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Beef Brisket in the oven?

I defnitely prefer smoke and wood and charcoal flavors but i need to turn out a bunch and dont have the time to babysit the grill.

So can anyone share some oven tips and tricks to get a superior brisket ?

Recipes i have seen leave it at 350- but my expereince with pork shoulder tells me there can be a better way to get some more texture.

so what do you recommend? Some recipes would also help out.

I was thinking of maybe using some smoked salt to enhance the smoked flavor- but perhaps it would be too subtle.

also.. how much salt per pound do you recommend?

thanks so much.

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  1. Why don't you go with a pulled pork approach? Large can of diced tomatoes, 1/2 cup of worchester, some vinegar, cayenne, about 1 T kosher salt, some brown sugar--there are tons of recipes out there, I'm just throwing out stuff here. Then a nice s-l-o-w oven (like 275) for a good long time. Until it falls apart. Maybe overnight, if you have an automatic oven that you trust. I've had delicious results for pork shoulder with this approach, don't know why it wouldn't work for brisket. Or, the pot roast approach using different spice set--red wine, beef broth, carrots, onions--again in the slow oven for a long time.
    You could "dry salt" your beef--rub it good with kosher salt--and let it stand for a bit (like an hour or so--check someone like Alton Brown for timing) before going the long & slow route.

    1. Add a hit of liquid smoke. You can find it at most major grocery stores. Be forewarned though, a little goes a pretty long way.

      Most folks I know who do brisket via the oven usually foil it with some aromatics/liquid and cook at at about 350 for 3 or 4 hours. I think Mommasue's ideas would work, but you can do it at 350 and get the same results in a shorter amount of time.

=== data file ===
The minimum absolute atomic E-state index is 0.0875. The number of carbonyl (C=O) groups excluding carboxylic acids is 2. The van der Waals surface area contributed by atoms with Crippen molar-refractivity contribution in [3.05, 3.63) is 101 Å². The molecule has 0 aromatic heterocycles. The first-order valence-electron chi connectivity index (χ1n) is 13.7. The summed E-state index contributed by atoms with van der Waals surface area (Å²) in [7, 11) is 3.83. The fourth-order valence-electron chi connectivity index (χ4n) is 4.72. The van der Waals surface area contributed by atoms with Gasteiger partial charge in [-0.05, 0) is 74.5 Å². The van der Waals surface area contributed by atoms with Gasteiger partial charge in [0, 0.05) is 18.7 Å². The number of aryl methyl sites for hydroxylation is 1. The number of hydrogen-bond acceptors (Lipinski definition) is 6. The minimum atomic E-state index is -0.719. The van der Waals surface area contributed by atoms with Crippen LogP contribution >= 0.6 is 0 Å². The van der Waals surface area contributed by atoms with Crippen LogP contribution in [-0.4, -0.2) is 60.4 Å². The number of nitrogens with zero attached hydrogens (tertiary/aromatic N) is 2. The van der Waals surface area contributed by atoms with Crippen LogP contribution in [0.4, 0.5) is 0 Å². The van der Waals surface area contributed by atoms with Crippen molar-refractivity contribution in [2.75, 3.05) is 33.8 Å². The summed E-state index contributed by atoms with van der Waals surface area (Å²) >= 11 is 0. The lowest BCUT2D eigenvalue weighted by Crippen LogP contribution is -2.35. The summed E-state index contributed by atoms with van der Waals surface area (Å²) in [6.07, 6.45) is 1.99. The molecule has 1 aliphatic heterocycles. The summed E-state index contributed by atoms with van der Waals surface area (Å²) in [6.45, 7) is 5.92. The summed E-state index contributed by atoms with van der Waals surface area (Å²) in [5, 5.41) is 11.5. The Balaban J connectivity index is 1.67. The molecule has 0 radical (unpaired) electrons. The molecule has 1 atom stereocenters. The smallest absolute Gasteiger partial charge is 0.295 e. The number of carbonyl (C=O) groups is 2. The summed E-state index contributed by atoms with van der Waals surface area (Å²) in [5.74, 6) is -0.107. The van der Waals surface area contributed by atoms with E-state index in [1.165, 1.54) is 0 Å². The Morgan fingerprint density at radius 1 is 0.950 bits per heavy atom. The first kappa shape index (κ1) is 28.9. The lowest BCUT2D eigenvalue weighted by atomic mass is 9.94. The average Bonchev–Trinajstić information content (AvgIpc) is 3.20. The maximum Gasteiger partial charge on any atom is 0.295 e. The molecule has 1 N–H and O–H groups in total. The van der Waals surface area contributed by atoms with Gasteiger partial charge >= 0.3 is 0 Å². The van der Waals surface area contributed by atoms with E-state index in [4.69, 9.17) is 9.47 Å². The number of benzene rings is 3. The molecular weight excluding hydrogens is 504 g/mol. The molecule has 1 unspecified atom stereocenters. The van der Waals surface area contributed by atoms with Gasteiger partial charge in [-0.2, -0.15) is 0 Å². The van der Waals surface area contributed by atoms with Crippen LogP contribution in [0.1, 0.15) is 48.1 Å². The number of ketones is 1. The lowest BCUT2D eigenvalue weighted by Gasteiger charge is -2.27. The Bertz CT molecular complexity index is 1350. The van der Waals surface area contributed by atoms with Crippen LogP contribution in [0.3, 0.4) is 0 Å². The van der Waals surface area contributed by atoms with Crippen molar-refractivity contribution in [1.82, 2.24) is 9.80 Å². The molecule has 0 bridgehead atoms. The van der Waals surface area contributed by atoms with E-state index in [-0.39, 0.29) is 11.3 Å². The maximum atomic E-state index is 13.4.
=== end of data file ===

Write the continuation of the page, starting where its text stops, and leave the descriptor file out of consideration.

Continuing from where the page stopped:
1 Reply
      1. re: Db Cooper

        Db Cooper is right. Cooking the brisket at 350 degrees F will yield the same or better results in much less time.

        A light coating of adobo sauce and cumin can help achieve smokiness without actually using smoke.

      2. You can start it a grill or smoker and finish in the oven and retain the grill/smoke flavor

        1 Reply
        1. re: scubadoo97

          You can also inject smoke and other flavorings directly into the meat with a "Cajun Injector" or something similar. If your brisket doesn't have to be whole for presentation, you could also cut it into chunks and marinate it.

        2. I think you could get decent results by doing a brief unattended smoke (e.g. 1/2 chimney or so of charcoal and some chips (about 45 min) on a Weber Kettle indirect setup), then finish in a low oven (275 to 250). After the smoke the meat will still be basically raw, but should smell pleasantly of smoke. You could even smoke first, and then refrigerate until ready for oven (but wrap tightly or everything in the fridge will smell like smoke). In the oven, you want internal to hit 190 or so. Over 200 and it will fall apart. If you have a meat probe, this might be a good time to break it out. Better yet, if your oven has one built in, even better. I finally read the manual on my oven and realized that with the meat probe there is a setting that will lower the oven to safe holding temp (~150) once the meat reaches the desired temp. Perfect for slow overnight roasts. Who knew?

          1. Cook it on a bed of carrots with some onions and celery too. Add broth to braise. Cover for first 5 hours or so. When done, strain liquid and defat. Reduce it some, then put the juices and cooked carrots/onions/celery in a blender (not to hot, or it will explode). Blend to puree.

            2 Replies
            1. re: sbp

              +1....I have been making it that way for some 25 years, but I will first sear it off on the grill, and then a small touch of liquid smoke....for a large crowd...I normally prepare these a couple of days ahead, put them in the fridge, slice them when they are cold, place them in pans with the gravy and warm them gently before serving...

              1. re: PHREDDY

                Yes, to all of that. I forgot to mention the slicing. So easy to get nice even slices with cold meat. And then it soaks up all the gravy when it reheats.